What strikes me is that neither Mitterrand nor Hollande had any idea about how economic incentives work. And frankly speaking when I read Piketty’s book then my main take away was exactly the same – Piketty doesn’t seem to understand incentives. It is social planing or engineering rather than economics.

The state of the France economy would be so much better if French policy makers studied the real great French economists – Jean-Baptiste Say and Frédéric Bastiat – rather than Thomas Piketty.

Sorry David C, but you can blame Bernard Connolly (I am doing that…)

In the Christensen family we believe in efficiency – so we are three generations of Christensen men that have their birthdays over a period of just five days. My dad – grandfather Flemming on March 1 (66 years), my son Mathias yesterday (3 years) and myself today (42 years). So I shouldn’t really be blogging – it is my birthday after all and this morning my friend David C in South Korea wrote me on Facebook that I should not think about Market Monetarism today. I normally listens to David’s suggestions, but not this time.

So I am sorry David to be letting you down – as I told you I can’t help myself, but the kids are sleeping now and I am nearly out of champagne. So here is a very short blog post. My excuse is that after five days of birthday parties I need to get back to ‘normality’.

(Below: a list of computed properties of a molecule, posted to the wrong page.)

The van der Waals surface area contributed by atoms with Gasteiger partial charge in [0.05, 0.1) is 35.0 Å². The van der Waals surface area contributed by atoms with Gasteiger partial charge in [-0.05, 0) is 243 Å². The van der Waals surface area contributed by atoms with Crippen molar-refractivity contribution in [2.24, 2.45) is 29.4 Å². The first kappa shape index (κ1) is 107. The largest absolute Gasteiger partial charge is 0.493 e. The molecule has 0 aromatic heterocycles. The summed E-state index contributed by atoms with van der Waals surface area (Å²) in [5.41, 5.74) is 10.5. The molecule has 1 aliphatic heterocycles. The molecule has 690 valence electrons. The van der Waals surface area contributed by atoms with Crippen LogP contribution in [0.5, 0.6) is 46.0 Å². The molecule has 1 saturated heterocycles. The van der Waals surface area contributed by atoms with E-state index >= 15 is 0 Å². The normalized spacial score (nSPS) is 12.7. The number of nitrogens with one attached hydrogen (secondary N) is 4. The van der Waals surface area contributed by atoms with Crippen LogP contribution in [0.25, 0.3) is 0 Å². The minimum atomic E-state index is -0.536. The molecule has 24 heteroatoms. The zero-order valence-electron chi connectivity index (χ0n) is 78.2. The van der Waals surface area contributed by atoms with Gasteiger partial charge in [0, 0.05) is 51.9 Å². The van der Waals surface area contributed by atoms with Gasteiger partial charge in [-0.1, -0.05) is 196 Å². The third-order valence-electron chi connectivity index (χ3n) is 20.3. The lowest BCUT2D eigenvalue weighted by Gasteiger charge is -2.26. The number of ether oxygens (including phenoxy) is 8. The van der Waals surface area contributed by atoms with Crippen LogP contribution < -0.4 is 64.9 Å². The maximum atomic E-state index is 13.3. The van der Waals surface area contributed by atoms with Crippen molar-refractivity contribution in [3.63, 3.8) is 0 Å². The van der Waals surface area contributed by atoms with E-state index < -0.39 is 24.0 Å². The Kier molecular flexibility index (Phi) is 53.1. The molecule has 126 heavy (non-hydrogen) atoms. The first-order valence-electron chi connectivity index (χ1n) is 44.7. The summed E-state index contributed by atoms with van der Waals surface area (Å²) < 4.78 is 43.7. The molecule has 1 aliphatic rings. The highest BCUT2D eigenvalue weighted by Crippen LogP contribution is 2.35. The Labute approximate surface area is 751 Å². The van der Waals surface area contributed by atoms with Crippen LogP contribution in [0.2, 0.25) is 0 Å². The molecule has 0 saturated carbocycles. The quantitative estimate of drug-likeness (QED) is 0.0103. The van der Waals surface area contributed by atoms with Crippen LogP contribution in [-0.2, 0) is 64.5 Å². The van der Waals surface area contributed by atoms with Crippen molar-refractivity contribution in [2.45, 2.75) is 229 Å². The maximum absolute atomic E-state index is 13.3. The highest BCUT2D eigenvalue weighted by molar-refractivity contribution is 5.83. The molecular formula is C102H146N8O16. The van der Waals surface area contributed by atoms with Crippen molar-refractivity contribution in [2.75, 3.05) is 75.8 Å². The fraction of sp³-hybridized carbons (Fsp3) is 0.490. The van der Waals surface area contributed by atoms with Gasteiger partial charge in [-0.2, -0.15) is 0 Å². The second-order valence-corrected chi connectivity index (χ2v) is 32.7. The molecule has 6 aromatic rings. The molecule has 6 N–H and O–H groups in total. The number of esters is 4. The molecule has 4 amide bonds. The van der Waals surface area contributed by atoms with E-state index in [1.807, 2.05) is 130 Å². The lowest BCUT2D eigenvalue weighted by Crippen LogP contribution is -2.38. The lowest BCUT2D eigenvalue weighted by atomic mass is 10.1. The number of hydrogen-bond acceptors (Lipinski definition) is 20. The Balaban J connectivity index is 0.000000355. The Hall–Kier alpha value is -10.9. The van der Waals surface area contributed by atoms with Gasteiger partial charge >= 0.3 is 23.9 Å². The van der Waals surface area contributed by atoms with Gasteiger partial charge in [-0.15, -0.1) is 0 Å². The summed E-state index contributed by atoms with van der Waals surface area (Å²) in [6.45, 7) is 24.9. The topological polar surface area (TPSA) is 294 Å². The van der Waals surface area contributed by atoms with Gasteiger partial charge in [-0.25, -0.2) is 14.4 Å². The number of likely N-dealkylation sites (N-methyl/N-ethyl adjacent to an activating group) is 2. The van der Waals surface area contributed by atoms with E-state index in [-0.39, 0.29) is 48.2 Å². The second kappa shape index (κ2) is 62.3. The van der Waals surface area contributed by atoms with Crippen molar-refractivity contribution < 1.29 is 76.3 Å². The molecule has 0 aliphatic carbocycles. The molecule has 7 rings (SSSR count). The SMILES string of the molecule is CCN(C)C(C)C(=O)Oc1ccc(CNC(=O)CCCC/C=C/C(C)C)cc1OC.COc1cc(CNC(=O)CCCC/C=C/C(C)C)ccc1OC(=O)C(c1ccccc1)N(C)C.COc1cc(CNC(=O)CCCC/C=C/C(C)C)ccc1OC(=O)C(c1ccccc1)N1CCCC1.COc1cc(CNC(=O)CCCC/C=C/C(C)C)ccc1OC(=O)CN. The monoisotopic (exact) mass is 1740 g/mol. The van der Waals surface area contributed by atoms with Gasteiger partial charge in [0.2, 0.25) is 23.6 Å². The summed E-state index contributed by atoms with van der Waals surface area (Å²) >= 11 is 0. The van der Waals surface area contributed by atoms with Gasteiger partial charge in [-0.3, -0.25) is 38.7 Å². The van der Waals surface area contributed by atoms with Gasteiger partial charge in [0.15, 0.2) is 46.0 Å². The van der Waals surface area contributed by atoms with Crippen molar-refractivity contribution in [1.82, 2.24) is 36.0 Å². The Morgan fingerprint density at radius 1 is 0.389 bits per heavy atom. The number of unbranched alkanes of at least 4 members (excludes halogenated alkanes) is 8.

When Bernard Connolly’s book The Rotten Heart of Europe came out in the mid-1990s I read it and the book influenced my view of the euro (and fixed exchange rates) a great deal. Bernard even signed my copy of the book when he back in the 1990s spoke at a seminar in Copenhagen. I sadly lost the book in someway so last year I had to buy a new copy of the book or rather it was a used copy of the book as The Rotten Heart of Europe long has been out of print.

However, today I found out that the book has just (in January) been republished – with a new preface. My colleague Hollie sent me this from the preface:

‘The crisis of the euro – a wholly predictable and indeed inevitable crisis – has been seized on eagerly by the European nomenklatura to justify the suppression of referendums, the eviction of democratically elected governments in manoeuvres reminiscent of Stalin’s tactics in Eastern Europe after the war, their replacement by technocrats, and, above all, the transfer of ever more extensive powers to the unelected, unaccountable and explicitly antidemocratic bodies: the Eurogroup; the European Central Bank; the European Financial Stabilisation facility; the European Stability Mechanism – which, astonishingly, has complete legal immunity for itself and its officers; the International Monetary Fund; the G20; the various banking and financial supervisory bodies; and the projected ‘economic government’ of the euro area charged with ensuring fiscal “discipline”.’ ‘The outcome of monetary union has thus been, as predicted explicitly in this book in 1995, the destruction not only of prosperity but of political legitimacy, in every country in Europe…’

Needless to say – I bought my third copy of the book today. I suggest you do that same thing.